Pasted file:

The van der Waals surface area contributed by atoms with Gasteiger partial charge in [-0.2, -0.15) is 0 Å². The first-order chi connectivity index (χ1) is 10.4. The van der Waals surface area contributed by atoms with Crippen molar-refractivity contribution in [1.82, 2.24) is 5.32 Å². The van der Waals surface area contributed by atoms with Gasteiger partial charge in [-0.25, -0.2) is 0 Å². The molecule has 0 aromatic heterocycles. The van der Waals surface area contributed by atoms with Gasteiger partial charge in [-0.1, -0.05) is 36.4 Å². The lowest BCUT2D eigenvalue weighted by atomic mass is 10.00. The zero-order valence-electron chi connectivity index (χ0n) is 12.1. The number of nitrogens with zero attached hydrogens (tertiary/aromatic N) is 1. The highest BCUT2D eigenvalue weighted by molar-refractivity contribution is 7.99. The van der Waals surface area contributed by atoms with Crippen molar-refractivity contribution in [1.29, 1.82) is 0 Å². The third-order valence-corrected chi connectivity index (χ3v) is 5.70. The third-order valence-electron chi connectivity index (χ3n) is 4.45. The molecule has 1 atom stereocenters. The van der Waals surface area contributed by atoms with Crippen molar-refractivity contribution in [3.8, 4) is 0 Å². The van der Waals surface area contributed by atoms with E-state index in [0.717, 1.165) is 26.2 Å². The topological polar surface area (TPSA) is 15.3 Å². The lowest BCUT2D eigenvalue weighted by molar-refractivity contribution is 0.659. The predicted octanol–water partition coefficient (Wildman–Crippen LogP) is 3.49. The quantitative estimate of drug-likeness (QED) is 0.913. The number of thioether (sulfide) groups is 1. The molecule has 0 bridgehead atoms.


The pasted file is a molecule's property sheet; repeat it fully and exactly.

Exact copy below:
The van der Waals surface area contributed by atoms with Gasteiger partial charge in [-0.2, -0.15) is 0 Å². The first-order chi connectivity index (χ1) is 10.4. The van der Waals surface area contributed by atoms with Crippen molar-refractivity contribution in [1.82, 2.24) is 5.32 Å². The van der Waals surface area contributed by atoms with Gasteiger partial charge in [-0.25, -0.2) is 0 Å². The molecule has 0 aromatic heterocycles. The van der Waals surface area contributed by atoms with Gasteiger partial charge in [-0.1, -0.05) is 36.4 Å². The lowest BCUT2D eigenvalue weighted by atomic mass is 10.00. The zero-order valence-electron chi connectivity index (χ0n) is 12.1. The number of nitrogens with zero attached hydrogens (tertiary/aromatic N) is 1. The highest BCUT2D eigenvalue weighted by molar-refractivity contribution is 7.99. The van der Waals surface area contributed by atoms with Crippen molar-refractivity contribution in [1.29, 1.82) is 0 Å². The third-order valence-corrected chi connectivity index (χ3v) is 5.70. The third-order valence-electron chi connectivity index (χ3n) is 4.45. The molecule has 1 atom stereocenters. The van der Waals surface area contributed by atoms with Crippen molar-refractivity contribution in [3.8, 4) is 0 Å². The van der Waals surface area contributed by atoms with E-state index in [0.717, 1.165) is 26.2 Å². The topological polar surface area (TPSA) is 15.3 Å². The lowest BCUT2D eigenvalue weighted by molar-refractivity contribution is 0.659. The predicted octanol–water partition coefficient (Wildman–Crippen LogP) is 3.49. The quantitative estimate of drug-likeness (QED) is 0.913. The number of thioether (sulfide) groups is 1. The molecule has 0 bridgehead atoms.